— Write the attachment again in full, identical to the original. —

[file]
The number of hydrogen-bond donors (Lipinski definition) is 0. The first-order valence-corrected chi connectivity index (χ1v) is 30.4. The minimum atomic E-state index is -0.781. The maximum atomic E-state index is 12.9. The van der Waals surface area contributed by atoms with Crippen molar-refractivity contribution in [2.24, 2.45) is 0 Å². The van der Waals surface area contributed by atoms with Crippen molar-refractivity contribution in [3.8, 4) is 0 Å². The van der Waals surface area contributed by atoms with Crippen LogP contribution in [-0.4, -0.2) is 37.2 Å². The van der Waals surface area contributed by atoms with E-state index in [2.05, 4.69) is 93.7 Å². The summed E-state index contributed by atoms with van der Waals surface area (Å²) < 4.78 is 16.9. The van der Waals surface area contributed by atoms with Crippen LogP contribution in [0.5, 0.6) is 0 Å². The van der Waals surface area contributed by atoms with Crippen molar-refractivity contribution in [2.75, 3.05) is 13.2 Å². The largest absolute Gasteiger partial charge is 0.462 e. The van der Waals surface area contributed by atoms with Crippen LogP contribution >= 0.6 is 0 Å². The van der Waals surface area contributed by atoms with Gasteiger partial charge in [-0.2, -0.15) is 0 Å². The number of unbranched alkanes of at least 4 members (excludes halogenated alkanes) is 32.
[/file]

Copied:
The number of hydrogen-bond donors (Lipinski definition) is 0. The first-order valence-corrected chi connectivity index (χ1v) is 30.4. The minimum atomic E-state index is -0.781. The maximum atomic E-state index is 12.9. The van der Waals surface area contributed by atoms with Crippen molar-refractivity contribution in [2.24, 2.45) is 0 Å². The van der Waals surface area contributed by atoms with Crippen molar-refractivity contribution in [3.8, 4) is 0 Å². The van der Waals surface area contributed by atoms with Crippen LogP contribution in [-0.4, -0.2) is 37.2 Å². The van der Waals surface area contributed by atoms with E-state index in [2.05, 4.69) is 93.7 Å². The summed E-state index contributed by atoms with van der Waals surface area (Å²) < 4.78 is 16.9. The van der Waals surface area contributed by atoms with Crippen LogP contribution in [0.5, 0.6) is 0 Å². The van der Waals surface area contributed by atoms with Crippen molar-refractivity contribution in [2.75, 3.05) is 13.2 Å². The largest absolute Gasteiger partial charge is 0.462 e. The van der Waals surface area contributed by atoms with Crippen LogP contribution >= 0.6 is 0 Å². The van der Waals surface area contributed by atoms with Gasteiger partial charge in [-0.2, -0.15) is 0 Å². The number of unbranched alkanes of at least 4 members (excludes halogenated alkanes) is 32.